tree: 107bfa3e75d687ad311b7e40cdfb08132c4c4ae4 [path history] [tgz]
  1. src/
  2. .gitignore
  3. LICENSE.txt
  4. Makefile
  6. README.txt

title: GCN3 HeteroSync Tests tags: - x86 - amdgpu layout: default permalink: resources/heterosync shortdoc: > Resources to build a disk image with the GCN3 HeteroSync workloads.

Resource: HeteroSync

HeteroSync is a benchmark suite used to test the performance of various types of fine-grained synchronization on tightly-coupled GPUs. The version in gem5-resources contains only the HIP code.

Below the README details the various synchronization primitives and the other command-line arguments for use with heterosync.


cd src/gpu/heterosync
docker run --rm -v ${PWD}:${PWD} -w ${PWD} -u $UID:$GID make release-gfx8

The release-gfx8 target builds for gfx801, a GCN3-based APU, and gfx803, a GCN3-based dGPU. There are other targets (release) that build for GPU types that are currently unsupported in gem5.

Running HeterSync on GCN3_X86/gem5.opt

HeteroSync has multiple applications that can be run (see below). For example, to run sleepMutex with 10 ld/st per thread, 16 WGs, and 4 iterations of the critical section:

docker run -u $UID:$GID --volume $(pwd):$(pwd) -w $(pwd) gem5/build/GCN3_X86/gem5.opt gem5/configs/example/ -n 3 -c bin/allSyncPrims-1kernel --options="sleepMutex 10 16 4"

Pre-built binary

Information from original HeteroSync README included below:

These files are provided AS IS, and can be improved in many aspects. While we performed some performance optimization, there is more to be done. We do not claim that this is the most optimal implementation. The code is presented as a representative case of a CUDA and HIP implementations of these workloads only. It is NOT meant to be interpreted as a definitive answer to how well this application can perform on GPUs, CUDA, or HIP. If any of you are interested in improving the performance of these benchmarks, please let us know or submit a pull request on GitHub.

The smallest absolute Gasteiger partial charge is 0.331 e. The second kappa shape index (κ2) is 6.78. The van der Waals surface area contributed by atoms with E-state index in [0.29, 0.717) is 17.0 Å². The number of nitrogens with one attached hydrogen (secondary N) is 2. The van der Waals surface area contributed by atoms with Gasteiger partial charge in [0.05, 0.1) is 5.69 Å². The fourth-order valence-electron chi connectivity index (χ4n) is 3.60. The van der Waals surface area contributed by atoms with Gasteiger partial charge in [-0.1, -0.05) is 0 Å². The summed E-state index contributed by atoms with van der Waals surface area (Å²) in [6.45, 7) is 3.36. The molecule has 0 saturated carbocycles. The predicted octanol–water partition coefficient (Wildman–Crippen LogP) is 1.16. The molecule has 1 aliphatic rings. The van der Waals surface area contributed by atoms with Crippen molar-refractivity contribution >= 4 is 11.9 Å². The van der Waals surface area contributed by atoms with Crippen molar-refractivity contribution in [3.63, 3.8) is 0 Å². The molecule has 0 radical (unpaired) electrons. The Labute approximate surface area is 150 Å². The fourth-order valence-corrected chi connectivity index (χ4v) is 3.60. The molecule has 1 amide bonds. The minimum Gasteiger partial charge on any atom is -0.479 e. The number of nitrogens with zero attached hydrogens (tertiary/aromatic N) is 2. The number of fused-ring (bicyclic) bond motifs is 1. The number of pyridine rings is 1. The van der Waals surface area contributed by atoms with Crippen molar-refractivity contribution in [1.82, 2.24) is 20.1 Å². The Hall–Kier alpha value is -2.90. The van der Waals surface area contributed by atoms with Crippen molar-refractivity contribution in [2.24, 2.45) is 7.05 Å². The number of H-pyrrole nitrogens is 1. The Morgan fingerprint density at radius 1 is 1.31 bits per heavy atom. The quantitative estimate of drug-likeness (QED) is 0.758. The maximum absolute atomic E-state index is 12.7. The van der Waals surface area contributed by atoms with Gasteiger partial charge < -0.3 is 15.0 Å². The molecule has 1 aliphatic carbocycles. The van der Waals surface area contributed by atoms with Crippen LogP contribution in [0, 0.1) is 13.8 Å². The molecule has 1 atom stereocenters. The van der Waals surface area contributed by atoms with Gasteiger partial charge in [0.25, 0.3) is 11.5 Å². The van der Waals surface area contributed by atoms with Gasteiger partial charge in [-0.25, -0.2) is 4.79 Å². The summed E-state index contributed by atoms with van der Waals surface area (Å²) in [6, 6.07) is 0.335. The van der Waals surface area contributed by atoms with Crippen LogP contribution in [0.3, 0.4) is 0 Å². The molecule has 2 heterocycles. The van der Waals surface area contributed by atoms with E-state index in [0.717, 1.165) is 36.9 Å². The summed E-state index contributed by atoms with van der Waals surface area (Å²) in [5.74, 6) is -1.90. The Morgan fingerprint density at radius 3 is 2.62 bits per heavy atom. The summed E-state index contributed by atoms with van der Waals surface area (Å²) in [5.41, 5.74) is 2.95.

Structure: All of the HeteroSync microbenchmarks are run from a single main function. Each of the microbenchmarks has a separate .cu (CUDA) file that contains the code for its lock and unlock functions. In the HIP version, these files are header files, because of HIP's requirements for compilation.

Contents: The following Synchronization Primitives (SyncPrims) microbenchmarks are included in HeteroSync:

  • Centralized Mutexes:
    1. Spin Mutex Lock: A fairly standard spin-lock implementation. It repeatedly tries to obtain the lock. This version has high contention and a lot of atomic accesses since all TBs are spinning on the same lock variable.
    2. Spin Mutex Lock with Backoff: Standard backoff version of a spin lock where they “sleep” for a short period of time between each unsuccessful acquire. They use a linear backoff instead of exponential backoff. On the first failed acquire they will “sleep” for I_min; every subsequent failed read will increase the “sleep” time (up to I_max).
    3. Fetch-and-Add (FA) Mutex Lock (similar to Ticket/Queue-style Locks): To make their spin lock fair and have a deterministic number of atomic accesses per operation they also implement this queue-style spin lock. Every TB uses an atomic to get a “ticket” for when they'll get the lock. The TBs poll the “current ticket” location until their turn arrives (when it does they acquire the lock). FAMutex uses backoff in the polling section of this lock to reduce contention.
    4. Ring Buffer-based Sleeping Mutex Lock: Each TB places itself on the end of the buffer and repeatedly checks if is now at the front of the buffer. To unlock they increment the head pointer. In the original paper they found that performance is bad for this one because it requires more reads and writes to the head pointer are serialized.
  • Centralized Semaphores:
    1. Spin Lock Semaphore: To approximate the “perform OP if > 0” feature of semaphores (on CPUs) they use atomicExch's to block the TB until the exchange returns true. Requires more reads and writes on a GPU than a mutex. Each TB sets the semaphore to the appropriate new values in the post and wait phases depending on the current capacity of the semaphore.
    2. Spin Lock Semaphore with Backoff: As with the mutexes, they add a linear backoff to decrease contention. The backoff is only in the wait() phase because usually more TBs are waiting, not posting.
  • Barriers:
    1. Atomic Barrier: a two-stage atomic counter barrier. There are several versions of this barrier: a tree barrier and a second version that exchanges data locally on a CU before joining the global tree barrier.